Power laws are common in science, and are the defining feature of universality in physics. They describe the strength of magnets as temperature increases, earthquake frequency versus size, and city productivity as a function of population. For many ecologists, the species-area curve strikes a nerve. It suggests that at a large enough scale, the specific detail of an ecosystem—the “entangled bank” that lies so near and dear to the ecologist’s heart—simply doesn’t matter. The idiosyncrasies wash out, and ecological systems start to look surprisingly similar to a broad swathe of disparate systems in other sciences.

Olesen, Jens, et al. The Modularity of Pollination Networks. Proceedings of the National Academy of Sciences. 104/19891, 2007. An analysis of a large database of some 10,000 cases of mutualistic plant-animal interactions demonstrates a constant formation of modular components. An understanding of critical nodes in such webs can then aid efforts to preserve biodiversity.

The omnipresence of modularity and other structural properties, e.g., nestedness, in large pollination networks may change our view on the structuring of biodiversity. Our study shows that modules are small blocks of species, candidating as manageable study objects, and that their study may bridge evolutionary and functional ecology. (19894)

Pahl-Wostl, Claudia. The Dynamic Nature of Ecosystems. Chichester, UK: Wiley, 1995. In response to the old fragmented, Newtonian mechanistic paradigm, a holistic, relational approach is proposed that can engage the pervasive “pattern of interactions” in self-organized environments.

Pascual, Mercedes and Frederic Guichard. Criticality and Disturbance in Spatial Ecological Systems. Trends in Ecology and Evolution. 20/2, 2005. Three modes are identified: phase transitions, self-organized criticality and ‘robust’ criticality; with regard to spatial patterns, temporal dynamics and threshold behavior.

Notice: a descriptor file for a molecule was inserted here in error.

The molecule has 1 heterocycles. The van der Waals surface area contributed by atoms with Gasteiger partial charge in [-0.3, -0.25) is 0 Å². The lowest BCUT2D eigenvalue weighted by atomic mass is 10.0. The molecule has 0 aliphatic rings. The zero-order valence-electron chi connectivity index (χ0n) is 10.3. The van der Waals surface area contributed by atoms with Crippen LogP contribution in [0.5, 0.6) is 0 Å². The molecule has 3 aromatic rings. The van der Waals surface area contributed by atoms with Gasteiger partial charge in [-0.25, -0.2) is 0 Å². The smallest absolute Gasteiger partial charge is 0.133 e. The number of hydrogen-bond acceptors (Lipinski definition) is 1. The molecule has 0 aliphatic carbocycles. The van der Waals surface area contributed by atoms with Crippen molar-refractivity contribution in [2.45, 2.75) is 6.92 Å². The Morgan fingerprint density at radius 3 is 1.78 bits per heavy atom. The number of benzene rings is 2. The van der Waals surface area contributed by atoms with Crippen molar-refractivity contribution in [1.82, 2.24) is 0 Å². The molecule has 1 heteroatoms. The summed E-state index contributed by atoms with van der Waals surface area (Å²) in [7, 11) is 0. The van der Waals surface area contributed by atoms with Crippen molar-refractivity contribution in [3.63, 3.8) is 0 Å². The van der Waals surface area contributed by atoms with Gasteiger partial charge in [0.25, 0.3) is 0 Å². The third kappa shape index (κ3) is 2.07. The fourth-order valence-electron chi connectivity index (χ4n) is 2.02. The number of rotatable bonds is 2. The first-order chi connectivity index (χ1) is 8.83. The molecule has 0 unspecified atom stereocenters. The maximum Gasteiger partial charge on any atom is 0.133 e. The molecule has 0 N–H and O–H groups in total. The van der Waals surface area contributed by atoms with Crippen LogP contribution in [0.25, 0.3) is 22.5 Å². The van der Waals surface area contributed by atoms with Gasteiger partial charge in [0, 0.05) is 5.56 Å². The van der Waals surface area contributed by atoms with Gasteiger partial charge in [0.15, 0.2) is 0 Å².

Criticality has been an appealing ecological concept from two different perspectives: first, as an explanation for scale-invariant patterns in nature, and second, as a mechanism underlying drastic change, in the form of either large unpredictable temporal fluctuations (SOC) or sudden state shifts by small perturbations (classical phase transitions). (94)

Pascual, Mercedes and Jennifer Dunne, eds. Ecological Networks. Oxford: Oxford University Press, 2006. A collection from the Santa Fe Institute that marks a new level and phase of mathematical quantification and experimental verification. Darwin’s “tangled bank” is at last discernible in both structure and dynamics via the many varieties of complex systems theory.

Peacor, Scott, et al. Phenotypic Plasticity and Species Coexistence: Modeling Food Webs as Complex Adaptive Systems. Pascual, Mercedes and Jennifer Dunne, eds. Ecological Networks. Oxford: Oxford University Press, 2006. The chapters in this book, from the certain experience of their authors, each convey a somewhat different terminology and emphasis. Some talk of network nodes and links. In this paper, following Holland, Gell-Mann, Morowitz, Bar-Yam, and especially Levin, ecosystems are said to involve diverse individuals or agents whose local interactions gives rise to an emergent, hierarchical scale.